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Superfood of the Week: Health Benefits of Asparagus
When I think of a vegetable I hated to eat as a child, I think of asparagus. However, the more I was exposed to it, the more I began to enjoy it and rightfully so as asparagus is a powerhouse veggie!
This vegetable is a member of the lily family relating it to onions and garlic. Most commonly seen and known for its beautiful green color, it also can be seen in white and purple colors. Naturally low in calories, asparagus is a nutrient dense food, rich in nutrients and fiber making it well worth eating. That’s why this week’s superfood of the week is asparagus!
Although its texture and aroma may have you second guessing eating this vegetable, you should reconsider having it accompany your evening meal. This stalky green vegetable is full of body boosting nutrients that help with reducing certain medical conditions listed below!
Asparagus’ high content of antioxidants including glutathione make it an excellent vegetable to help defend the body against viruses, certain forms of cancer. It also aids to boost immunity.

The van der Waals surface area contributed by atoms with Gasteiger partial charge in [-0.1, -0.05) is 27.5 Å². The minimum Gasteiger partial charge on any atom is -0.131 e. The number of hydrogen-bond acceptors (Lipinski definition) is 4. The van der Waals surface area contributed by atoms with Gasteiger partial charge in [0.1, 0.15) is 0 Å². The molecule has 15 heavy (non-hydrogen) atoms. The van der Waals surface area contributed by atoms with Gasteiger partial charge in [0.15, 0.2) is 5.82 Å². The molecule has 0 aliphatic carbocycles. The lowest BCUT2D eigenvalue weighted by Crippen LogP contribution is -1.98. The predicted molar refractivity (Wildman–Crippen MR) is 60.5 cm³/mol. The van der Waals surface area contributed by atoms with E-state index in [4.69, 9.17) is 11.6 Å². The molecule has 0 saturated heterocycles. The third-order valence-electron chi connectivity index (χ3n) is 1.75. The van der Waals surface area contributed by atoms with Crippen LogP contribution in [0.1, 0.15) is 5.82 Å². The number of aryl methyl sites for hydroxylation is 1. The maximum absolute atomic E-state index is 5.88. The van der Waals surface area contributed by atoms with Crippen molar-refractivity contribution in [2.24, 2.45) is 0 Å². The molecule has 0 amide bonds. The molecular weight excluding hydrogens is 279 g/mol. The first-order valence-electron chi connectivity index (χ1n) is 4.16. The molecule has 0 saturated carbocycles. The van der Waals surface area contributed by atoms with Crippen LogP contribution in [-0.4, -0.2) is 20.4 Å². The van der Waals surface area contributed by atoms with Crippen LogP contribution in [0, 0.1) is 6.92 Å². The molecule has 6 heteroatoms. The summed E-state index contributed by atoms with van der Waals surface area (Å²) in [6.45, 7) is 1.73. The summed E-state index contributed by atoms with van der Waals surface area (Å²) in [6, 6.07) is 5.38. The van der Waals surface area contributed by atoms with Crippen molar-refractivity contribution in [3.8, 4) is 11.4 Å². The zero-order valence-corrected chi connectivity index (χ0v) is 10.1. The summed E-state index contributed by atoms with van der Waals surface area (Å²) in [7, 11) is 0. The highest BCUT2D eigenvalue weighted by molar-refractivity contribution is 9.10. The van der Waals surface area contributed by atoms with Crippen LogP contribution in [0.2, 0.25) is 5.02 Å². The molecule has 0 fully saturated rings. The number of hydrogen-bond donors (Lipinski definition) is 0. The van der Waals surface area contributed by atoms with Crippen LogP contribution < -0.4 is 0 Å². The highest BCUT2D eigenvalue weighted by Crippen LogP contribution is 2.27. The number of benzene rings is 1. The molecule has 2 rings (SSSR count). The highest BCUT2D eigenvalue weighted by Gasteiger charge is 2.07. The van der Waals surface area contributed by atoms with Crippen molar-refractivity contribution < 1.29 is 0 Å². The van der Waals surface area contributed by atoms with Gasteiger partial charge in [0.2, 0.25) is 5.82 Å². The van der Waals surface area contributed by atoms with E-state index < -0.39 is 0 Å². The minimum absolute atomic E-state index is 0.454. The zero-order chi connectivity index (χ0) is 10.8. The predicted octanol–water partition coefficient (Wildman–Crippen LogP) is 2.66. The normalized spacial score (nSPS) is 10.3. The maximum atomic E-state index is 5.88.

Blood Sugar Control
Asparagus contains B vitamins which are essential for the metabolism of starches and sugar.
Asparagus has been purported to fight depression, lower cholesterol, prevent urinary tract infections, and reduce blood pressure.
Asparagus is a great source of dietary fiber. Fiber helps maintain your digestive system by keeping food moving through your system.
Asparagus’ high content of folic acid is important for reducing the risk of certain birth defects. For more nutrition and food tips, check out my Pregnancy Nutrition Book!
Ever wonder why your urine does smell after you eat asparagus? Well that’s because it contains a sulfur called mercaptan, which is also found in onions, garlic, rotten eggs, and in the secretions of skunks. The significant smell occurs when this substance is being broken down in your digestive system. Not all people have the gene for the enzyme that breaks down mercaptan and strangely enough some people can’t smell its odor either. It is believed that most people produce the odorous compounds after eating asparagus, but only 22% of the population has the autonomic genes required to smell them!
Asparagus is relatively easy to cook! My favorite way is to either sautee or roast asparagus with a little bit of sesame oil and sesame seeds. Although asparagus flourishes in the spring time, it is available all year long! Check out these recipes for some additional ideas to adding more color to your dinner tonight!